This Day in Ancient History: ante diem iii idus quinctilias

ante diem iii idus quinctilias

  • ludi Apollinares (day 8)– games instituted in 212 B.C. after consulting the Sybilline books during a particularly bad stretch in the Punic Wars; four years later they became an annual festival in honour of Apollo
  • 431 B.C. (?) — dedication of the Temple of Apollo outside the pomoerium (and associated rites thereafter)
  • 100 B.C. (?) — birth of G. Julius Caesar (another possible day)
  • ca. 251 A.D. — martyrdom of Myrope

This Day in Ancient History

[a couple of years ago I was experimenting with this format]

ante diem iii nonas quinctilias

Poplifugia — a festival the origins  of which were forgotten by the time folks began writing about things; it possibly commemorates the flight of the people from Gauls in the fourth century, but that seems a rather strange thing for Romans to build a festival around (even with the story of Tutula/Philotis* attached to it).

*From Seyffert’s Dictionary of Classical Antiquities, s.v. Caprotina:

The festival [sc. of Juno Caprotina] was connected with another, called Poplifugium, or the “Flight of the People,” held on the 5th of July. Thus a historical basis was given to it, though the true origin of both festivals had been probably forgotten. After their defeat by the Gauls, the Romans were con­quered and put to flight by a sudden attack of their neighbours, the Latins, who de­manded the surrender of a large number of girls and widows. Thereupon, at the sug­gestion of a girl called Tutula (or Philotis), the female slaves disguised themselves as Roman ladies, went into the enemy’s camp, and contrived to make the enemy drunk, while Tutula, climbing a wild fig-tree, gave the signal for the Romans to attack by hold­ing up a torch. The Poplifugia were cele­brated by a mimic flight. […]

Here’s the account from Plutarch’s Life of Camillus:

They say that the Latins (whether out of pretence, or real design to revive the ancient relationship of the two nations) sent to desire of the Romans some free-born maidens in marriage; that when the Romans were at a loss how to determine (for on one hand they dreaded a war, having scarcely yet settled and recovered themselves, and on the other side suspected that this asking of wives was, in plain terms, nothing else but a demand for hostages, though covered over with the specious name of intermarriage and alliance), a certain handmaid, by name Tutula, or, as some call her, Philotis, persuaded the magistrates to send with her some of the most youthful and best-looking maid-servants, in the bridal dress of noble virgins, and leave the rest to her care and management; that the magistrates, consenting, chose out as many as she thought necessary for her purpose, and adorning them with gold and rich clothes, delivered them to the Latins, who were encamped not far from the city; that at night the rest stole away the enemy’s swords, but Tutula or Philotis, getting to the top of a wild fig-tree, and spreading out a thick woollen cloth behind her, held out a torch towards Rome, which was the signal concerted between her and the commanders, without the knowledge, however, of any other of the citizens, which was the reason that their issuing out from the city was tumultuous, the officers pushing their men on, and they calling upon one another’s names, and scarce able to bring themselves into order; that setting upon the enemy’s works, who either were asleep or expected no such matter, they took the camp and destroyed most of them; and that this was done on the Nones of July, which was then called Quintilis, and that the feast that is observed on that day is a commemoration of what was then done. For in it, first, they run out of the city in great crowds, and call out aloud several familiar and common names, Caius, Marcus, Lucius, and the like in representation of the way in which they called to one another when they went out in such haste.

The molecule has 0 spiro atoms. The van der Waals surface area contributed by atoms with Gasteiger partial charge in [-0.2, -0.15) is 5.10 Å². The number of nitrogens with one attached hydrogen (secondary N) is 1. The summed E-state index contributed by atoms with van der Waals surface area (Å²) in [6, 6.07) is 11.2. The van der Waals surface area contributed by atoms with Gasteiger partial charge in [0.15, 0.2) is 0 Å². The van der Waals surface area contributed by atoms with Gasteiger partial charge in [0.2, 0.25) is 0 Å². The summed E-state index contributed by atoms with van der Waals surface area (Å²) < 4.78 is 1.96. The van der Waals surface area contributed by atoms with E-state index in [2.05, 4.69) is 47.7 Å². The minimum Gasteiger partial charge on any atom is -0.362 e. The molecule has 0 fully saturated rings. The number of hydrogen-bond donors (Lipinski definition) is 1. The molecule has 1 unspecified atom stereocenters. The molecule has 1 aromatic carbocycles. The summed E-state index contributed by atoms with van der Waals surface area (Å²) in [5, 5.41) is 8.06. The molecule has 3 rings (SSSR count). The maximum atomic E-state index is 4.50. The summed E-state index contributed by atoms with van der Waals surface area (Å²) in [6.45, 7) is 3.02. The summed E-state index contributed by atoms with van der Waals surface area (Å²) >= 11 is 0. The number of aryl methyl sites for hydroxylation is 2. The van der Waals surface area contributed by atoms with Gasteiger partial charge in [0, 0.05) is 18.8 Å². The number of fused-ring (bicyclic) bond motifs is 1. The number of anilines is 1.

feriae Jovi

This Day in Ancient History: ante diem v kalendas Iunias

Total Solar eclipse 1999 in France. * Addition...

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ante diem v kalendas Iunias

This Day in Ancient History: ante diem vi kalendas junias

Publius Septimius Geta. Marble, Roman artwork,...

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ante diem vi kalendas junias

  • 270 A.D. — martyrdom of Restituta at Sora (?)
  • 302 A.D. — Martyrdom of Julius at Durostorum

This Day in Ancient History: ante diem ix kalendas junias

Bust of Germanicus. Marble, copy of the archet...

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ante diem ix kalendas junias

  • Quando Rex Comitavit Fas — the rex sacrorum had to perform some sort of ceremony before the day’s legal business could be conducted (possibly connected to the idea of Regifugium)
  • 15 B.C. — birth of the emperor-to-be-who-never-was Germanicus (brother of the emperor Claudius)
  • 299 A.D. — martyrdom of Donatian and Rogatian

This Day in Ancient History: ante diem v kalendas maias

Edward Gibbon, by Henry Walton (died 1813). Se...

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ante diem v kalendas maias

  • ludi Florales … a.k.a. Floralia (day 1) — a festival originally ordered in response to an interpretation of the Sybilline books in 238 B.C., it fell into desuetude only to be revived in 173 B.C.; it was a general festival of drinking and other merriment in honour of Flora, who presided over (of course) flowers and their blossoms (Chloris is also mentioned … I’m still trying to figure that one out).
  • 4977 B.C. — birth of the universe, according to the calculations of Johannes Kepler
  • 1737 — Birth of Edward Gibbon (he wrote some sort of book apparently)